Wednesday, October 21, 2009

Take Me Home

I went home for the first time in a long while. I didn't realize how much I missed it. One of my favorite parts of going home is when we finally pass the city limits of Las Vegas and the houses, signs and city smells go away. It feels like unbuttoning your pants after a big meal.

On my way home my mom and I pulled into the town I was born. I passed the hospital, small enough that I could walk around the entire thing by the time you are done tying your shoes. I wondered which window was the room entered the world in.

Main street was so quaint. I recalled the old post office with its dozen steps, the towering stone and wrought iron on the top window. I remember the smell of paper and floor wax. My grandma used to take me there. Go in, to the left, half way down her box was hollow and tinny sounding.

The bank had painted the front display window with the hometown mascot - The Mucker. He was moustached and poised for battle with his boots and pick axe. And since when did banks stop having a display window?

Shop after shop of odds and ends. Books, crafts, hardware. How do they stay in business? A salon in an old house on stilts with a view of main street traffic and a viney plant in the window.

We continued on to my old home. When we hit the dirt the vibration of the washboard road was familiar. I've done it a thousand times, but pulling into the drive, stopping the car and getting out surprises me every time. The silence! The impenetrable darkness! The smell of clean and hay and wet earth. The stars innumerable, white, pressing down so close I forget there even existed so many with Vegas's scant handful that burn through the glow of the city sky. The same thought comes to me every time. "Why don't I live here?"

I pull sleeping kids from sweaty car seats and cover them with blankets before their damp temples and backs get a chill. The smell of my parent's house is delicious and for a sec I feel seventeen and carefree. I put the babies in my old bed and go in my old bathroom for a long awaited pit stop. I flip on the light and the bathroom looks too clean! Where is the tangle of curling iron cords and the sticky hair-sprayed counter tops? Where is the litter of make up and globs of toothpaste in the sink? The knee pads and tennis shoes on the floor? And who the heck is that 31 year old girl in the mirror? I was surprised to see her in deed!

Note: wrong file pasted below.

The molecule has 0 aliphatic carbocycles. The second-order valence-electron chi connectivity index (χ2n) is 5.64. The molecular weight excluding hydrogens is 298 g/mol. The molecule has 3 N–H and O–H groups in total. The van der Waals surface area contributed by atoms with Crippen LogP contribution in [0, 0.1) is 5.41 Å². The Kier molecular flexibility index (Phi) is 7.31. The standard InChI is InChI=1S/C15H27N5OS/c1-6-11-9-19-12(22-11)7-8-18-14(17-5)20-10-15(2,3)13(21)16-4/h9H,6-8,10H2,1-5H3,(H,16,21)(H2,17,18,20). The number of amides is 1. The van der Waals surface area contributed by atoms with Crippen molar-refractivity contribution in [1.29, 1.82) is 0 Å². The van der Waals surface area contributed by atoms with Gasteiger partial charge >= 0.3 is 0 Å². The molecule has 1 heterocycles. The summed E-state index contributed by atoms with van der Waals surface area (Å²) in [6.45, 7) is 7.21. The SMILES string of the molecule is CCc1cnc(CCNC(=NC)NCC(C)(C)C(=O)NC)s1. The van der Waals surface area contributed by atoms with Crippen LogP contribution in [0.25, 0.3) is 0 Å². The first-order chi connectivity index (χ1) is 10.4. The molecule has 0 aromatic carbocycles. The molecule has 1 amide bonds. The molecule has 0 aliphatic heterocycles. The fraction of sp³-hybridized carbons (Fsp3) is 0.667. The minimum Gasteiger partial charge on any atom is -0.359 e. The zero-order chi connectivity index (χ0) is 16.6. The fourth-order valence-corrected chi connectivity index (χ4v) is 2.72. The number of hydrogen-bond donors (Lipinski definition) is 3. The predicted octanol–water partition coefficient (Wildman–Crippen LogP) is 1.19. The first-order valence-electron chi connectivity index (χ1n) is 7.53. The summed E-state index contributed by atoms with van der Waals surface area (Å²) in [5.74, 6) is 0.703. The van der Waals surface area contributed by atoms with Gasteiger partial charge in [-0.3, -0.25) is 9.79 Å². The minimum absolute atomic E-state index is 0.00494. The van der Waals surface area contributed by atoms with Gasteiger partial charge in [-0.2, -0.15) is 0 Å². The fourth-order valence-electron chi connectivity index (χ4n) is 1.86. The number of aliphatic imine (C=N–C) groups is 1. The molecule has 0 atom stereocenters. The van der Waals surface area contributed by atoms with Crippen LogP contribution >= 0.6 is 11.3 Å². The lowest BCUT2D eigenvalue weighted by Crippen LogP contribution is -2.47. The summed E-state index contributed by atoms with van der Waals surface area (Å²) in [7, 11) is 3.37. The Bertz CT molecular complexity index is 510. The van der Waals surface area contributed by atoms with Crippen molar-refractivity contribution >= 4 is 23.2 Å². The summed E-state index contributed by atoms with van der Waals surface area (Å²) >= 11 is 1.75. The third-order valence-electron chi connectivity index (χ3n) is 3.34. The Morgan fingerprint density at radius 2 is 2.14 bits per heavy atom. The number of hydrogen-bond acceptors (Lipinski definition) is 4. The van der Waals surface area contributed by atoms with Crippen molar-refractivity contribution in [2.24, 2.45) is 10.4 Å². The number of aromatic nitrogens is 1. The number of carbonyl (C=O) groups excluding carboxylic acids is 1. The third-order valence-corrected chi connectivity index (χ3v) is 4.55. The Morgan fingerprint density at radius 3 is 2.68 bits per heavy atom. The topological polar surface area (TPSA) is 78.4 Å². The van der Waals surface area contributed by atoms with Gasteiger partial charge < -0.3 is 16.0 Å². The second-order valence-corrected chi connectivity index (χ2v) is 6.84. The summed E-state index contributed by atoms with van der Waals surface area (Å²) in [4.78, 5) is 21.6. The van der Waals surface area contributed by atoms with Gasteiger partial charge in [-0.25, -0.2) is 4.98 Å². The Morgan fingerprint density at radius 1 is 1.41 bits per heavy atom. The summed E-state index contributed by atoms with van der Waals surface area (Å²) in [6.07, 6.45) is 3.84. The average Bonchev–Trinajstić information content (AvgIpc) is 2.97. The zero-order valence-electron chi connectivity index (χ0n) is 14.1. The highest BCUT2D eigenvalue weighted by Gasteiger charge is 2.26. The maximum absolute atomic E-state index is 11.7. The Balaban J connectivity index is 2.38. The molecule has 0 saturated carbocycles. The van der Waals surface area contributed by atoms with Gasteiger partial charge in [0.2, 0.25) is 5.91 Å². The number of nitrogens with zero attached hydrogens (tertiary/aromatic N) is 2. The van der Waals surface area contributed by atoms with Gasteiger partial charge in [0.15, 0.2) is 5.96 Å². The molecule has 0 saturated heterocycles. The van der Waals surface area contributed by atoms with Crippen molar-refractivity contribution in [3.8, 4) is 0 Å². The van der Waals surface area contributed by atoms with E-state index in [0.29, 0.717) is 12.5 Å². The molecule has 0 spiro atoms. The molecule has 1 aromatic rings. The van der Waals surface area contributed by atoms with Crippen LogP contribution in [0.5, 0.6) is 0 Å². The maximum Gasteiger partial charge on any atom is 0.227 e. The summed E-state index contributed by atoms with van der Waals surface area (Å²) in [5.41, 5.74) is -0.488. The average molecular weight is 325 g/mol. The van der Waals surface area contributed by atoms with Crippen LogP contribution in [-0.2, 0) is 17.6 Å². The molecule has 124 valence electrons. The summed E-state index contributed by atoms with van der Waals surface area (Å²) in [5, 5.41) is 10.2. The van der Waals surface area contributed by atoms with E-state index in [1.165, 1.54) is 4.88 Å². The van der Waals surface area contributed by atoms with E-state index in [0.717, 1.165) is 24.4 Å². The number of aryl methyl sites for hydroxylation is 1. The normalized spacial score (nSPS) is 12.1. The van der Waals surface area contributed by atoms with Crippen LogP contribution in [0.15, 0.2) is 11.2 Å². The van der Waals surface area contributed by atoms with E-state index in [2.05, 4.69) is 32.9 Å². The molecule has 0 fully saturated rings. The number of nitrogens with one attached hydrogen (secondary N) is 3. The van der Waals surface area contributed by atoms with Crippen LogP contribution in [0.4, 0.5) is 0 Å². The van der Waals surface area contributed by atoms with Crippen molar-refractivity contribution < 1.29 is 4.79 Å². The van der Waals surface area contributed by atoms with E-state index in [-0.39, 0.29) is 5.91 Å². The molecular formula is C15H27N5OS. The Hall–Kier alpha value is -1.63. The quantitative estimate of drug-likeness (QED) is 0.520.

I tip toe into my old room, open the shades like I used to so I could see the mountain while I lay in bed. The waterbed is gone. The walls are now pink. Tasteful pictures are on the wall and a rocking chair for my babies is in the corner. Time warp. Strange and sweet.

The next morning I couldn't resist stopping and smelling the stacked wood, warm and piney in the sun.

We had a beautiful time wiling away the hours on the western porch. Swinging, talking, looking through grandma's cook book from 1943 and watching the mountains.

Jemma chewing (Cruella De'Ville style) on a good clean stick. To my mom's horror of course.

We are gathered near the orchard for a good ol' fashioned apple pickin'.

Kids so excited on the walk to the orchard.

Afton in heaven with her first apple.

Dad testing the spoils. Juicy, crunchy, tart, delicious.

Crew can't decide. He ate one bite of lots.

As the sun went down, I had a silly quiet moment looking up at the canyon. There used to be a tire swing by the corral that I would come to when I had a broken heart or was just plain bored. I've looked at these rocks and shared my soul's complaint with God many a time!

Tina was feeling ambitious and picked the orchard clean with only falling out of a tree once. I hope I get a jar of apple butter or a pie out of the deal. It was a great weekend except for Nic was in Vegas and I missed him. Oh it's good to go home!